Inflation is expected to stay high in next few months, but will remain on a “broad moderating path”, says MAS

SINGAPORE: The Monetary Authority of Singapore (MAS) and the Ministry of Trade and Industry (MTI) said in a joint statement on Tuesday (May 23) that a recent drop in inflation for food, gas, electricity, retail, and other goods has been offset by a higher rate of inflation for services, private transport, and accommodation.

The MAS Core Inflation came in at 5 per cent on a year-on-year basis in April, as in March. That is higher than the 4.7 per cent increase that a Reuters poll of economists had forecast.

“Taking into account all factors, MAS Core Inflation is expected to stay elevated in the next few months. Nonetheless, it will remain on a broad moderating path, before slowing more discernibly in H2 2023 as imported inflation falls further and the current tightness in the domestic labour market eases,” the joint statement said.

It also noted that with the easing of global supply chain frictions, while overall core inflation is still high, inflation has moderated in advanced economies.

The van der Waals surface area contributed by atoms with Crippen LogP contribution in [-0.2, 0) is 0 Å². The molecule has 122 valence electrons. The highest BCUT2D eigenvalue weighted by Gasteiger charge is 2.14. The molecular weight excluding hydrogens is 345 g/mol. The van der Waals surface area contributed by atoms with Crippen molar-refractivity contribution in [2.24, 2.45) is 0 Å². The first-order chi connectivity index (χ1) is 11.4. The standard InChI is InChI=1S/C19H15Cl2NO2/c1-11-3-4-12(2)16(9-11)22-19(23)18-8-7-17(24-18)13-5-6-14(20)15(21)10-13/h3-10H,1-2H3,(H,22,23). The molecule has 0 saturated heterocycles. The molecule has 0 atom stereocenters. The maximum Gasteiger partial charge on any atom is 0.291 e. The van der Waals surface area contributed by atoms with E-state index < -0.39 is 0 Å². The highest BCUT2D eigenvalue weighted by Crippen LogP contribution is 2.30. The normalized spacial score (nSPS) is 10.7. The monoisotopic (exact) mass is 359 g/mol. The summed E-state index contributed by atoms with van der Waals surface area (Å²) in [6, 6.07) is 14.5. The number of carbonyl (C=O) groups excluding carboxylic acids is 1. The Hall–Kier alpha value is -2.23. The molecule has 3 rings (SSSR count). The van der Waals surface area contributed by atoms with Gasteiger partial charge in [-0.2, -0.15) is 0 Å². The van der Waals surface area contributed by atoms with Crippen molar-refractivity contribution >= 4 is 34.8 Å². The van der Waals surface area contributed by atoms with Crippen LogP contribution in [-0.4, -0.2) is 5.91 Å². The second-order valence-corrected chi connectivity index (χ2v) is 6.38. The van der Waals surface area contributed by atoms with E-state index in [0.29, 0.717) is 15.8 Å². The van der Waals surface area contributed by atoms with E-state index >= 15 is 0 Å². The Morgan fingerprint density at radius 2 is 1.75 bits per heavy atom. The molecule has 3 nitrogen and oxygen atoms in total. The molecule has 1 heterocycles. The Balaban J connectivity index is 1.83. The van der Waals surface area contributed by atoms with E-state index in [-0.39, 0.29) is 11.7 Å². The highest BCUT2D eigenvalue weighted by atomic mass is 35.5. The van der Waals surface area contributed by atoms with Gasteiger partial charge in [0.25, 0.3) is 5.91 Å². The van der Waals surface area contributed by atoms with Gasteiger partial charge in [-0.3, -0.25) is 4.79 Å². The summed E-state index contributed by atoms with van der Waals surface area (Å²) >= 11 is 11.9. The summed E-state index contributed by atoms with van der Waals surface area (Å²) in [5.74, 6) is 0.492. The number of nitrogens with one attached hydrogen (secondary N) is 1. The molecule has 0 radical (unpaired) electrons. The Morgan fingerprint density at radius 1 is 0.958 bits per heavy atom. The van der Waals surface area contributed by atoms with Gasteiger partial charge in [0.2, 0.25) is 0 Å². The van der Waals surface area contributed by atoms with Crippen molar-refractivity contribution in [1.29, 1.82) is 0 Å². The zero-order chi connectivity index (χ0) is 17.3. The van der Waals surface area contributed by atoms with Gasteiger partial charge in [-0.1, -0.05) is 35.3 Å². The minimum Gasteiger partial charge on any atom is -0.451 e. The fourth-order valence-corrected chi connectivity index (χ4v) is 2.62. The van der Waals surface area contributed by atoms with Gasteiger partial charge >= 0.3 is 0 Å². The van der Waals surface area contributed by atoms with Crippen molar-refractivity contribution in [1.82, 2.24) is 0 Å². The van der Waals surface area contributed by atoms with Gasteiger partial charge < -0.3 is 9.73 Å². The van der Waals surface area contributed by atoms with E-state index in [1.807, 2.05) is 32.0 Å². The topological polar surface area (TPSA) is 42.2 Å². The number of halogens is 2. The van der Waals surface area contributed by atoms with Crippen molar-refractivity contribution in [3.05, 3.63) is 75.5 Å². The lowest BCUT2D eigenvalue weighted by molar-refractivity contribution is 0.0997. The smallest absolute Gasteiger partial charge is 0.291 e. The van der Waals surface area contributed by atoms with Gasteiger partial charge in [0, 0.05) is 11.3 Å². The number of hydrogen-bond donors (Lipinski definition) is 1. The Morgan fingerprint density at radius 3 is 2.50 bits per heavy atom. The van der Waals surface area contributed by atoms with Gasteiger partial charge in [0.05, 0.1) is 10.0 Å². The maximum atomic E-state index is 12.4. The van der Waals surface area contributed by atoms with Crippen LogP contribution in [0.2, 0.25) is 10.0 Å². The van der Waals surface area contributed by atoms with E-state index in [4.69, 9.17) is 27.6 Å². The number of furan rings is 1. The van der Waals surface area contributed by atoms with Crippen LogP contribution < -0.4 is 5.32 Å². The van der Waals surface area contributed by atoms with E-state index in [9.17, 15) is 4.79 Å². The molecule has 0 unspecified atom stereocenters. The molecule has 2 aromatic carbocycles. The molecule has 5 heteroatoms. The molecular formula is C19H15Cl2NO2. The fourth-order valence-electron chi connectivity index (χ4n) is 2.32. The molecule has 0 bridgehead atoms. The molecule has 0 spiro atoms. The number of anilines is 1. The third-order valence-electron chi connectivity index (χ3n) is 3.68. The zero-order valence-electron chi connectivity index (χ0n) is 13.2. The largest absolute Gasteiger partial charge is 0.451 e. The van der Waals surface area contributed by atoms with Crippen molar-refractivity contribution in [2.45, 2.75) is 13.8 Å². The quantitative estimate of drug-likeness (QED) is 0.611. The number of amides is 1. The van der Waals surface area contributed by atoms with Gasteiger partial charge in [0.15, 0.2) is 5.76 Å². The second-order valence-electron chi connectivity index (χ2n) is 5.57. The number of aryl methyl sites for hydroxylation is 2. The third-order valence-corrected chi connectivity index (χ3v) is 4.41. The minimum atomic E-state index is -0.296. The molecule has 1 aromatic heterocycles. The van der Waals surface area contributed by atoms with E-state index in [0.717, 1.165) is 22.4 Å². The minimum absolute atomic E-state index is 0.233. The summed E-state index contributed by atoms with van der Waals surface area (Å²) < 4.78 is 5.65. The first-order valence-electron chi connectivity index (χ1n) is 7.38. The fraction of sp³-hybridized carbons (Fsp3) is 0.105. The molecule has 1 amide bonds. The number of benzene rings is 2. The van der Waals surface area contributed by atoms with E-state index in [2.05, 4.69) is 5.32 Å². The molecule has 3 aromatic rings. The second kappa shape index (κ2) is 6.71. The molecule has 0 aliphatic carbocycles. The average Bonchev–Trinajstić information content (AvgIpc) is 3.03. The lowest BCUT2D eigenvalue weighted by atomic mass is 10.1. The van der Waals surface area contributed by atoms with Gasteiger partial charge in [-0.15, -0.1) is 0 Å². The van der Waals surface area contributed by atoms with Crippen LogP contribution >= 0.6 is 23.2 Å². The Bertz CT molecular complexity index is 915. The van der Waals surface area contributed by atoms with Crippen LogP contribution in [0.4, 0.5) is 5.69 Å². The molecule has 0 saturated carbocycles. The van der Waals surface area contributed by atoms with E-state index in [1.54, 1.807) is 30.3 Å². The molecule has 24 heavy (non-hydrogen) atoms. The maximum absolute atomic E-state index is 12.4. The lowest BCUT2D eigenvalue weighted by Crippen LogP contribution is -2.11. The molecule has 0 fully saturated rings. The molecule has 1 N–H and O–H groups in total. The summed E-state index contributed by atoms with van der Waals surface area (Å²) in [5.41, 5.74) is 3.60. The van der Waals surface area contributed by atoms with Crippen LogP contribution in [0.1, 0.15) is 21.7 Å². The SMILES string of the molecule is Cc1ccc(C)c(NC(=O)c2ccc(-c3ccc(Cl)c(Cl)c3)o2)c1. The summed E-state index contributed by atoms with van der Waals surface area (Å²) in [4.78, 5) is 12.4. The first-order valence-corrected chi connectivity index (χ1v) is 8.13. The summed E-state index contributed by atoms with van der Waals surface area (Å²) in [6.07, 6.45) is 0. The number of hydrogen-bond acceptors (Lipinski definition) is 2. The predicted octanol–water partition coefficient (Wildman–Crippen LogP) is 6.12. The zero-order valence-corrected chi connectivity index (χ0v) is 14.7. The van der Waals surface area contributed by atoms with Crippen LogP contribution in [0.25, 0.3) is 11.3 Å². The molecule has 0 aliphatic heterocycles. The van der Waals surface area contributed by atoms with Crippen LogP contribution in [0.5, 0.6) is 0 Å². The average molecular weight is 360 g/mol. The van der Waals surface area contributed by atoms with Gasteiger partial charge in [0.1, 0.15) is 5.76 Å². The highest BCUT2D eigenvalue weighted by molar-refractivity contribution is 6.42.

The prices of energy and food commodities are now lower than at their peak in 2022.

“As a result, Singapore’s import prices have declined on year-on-year terms. On the domestic front, unit labour costs are expected to rise further in the near term. Businesses are expected to continue to pass through accumulated labour costs to consumer prices, albeit at a more moderate pace amid the slowdown in domestic economic activity,” the statement added.

Taking this year as a whole, MAS and MTI project that headline and core inflation will average between 5.5 and 6.5 per cent and 3.5 and 4.5 per cent respectively.

“Excluding the transitory effects of the 1 per cent point increase in the GST to 8 per cent, headline and core inflation are expected to come in at 4.5 to 5.5 per cent and 2.5 to 3.5 per cent, respectively.”

But the statement warned that upside risks remain, which include “fresh shocks to global commodity prices and more persistent-than-expected tightness in the domestic labour market.

“At the same time, there are also downside risks such as a sharper-than-projected downturn in the advanced economies which could induce a general easing of inflationary pressures.”

The joint statement may be read in full here.


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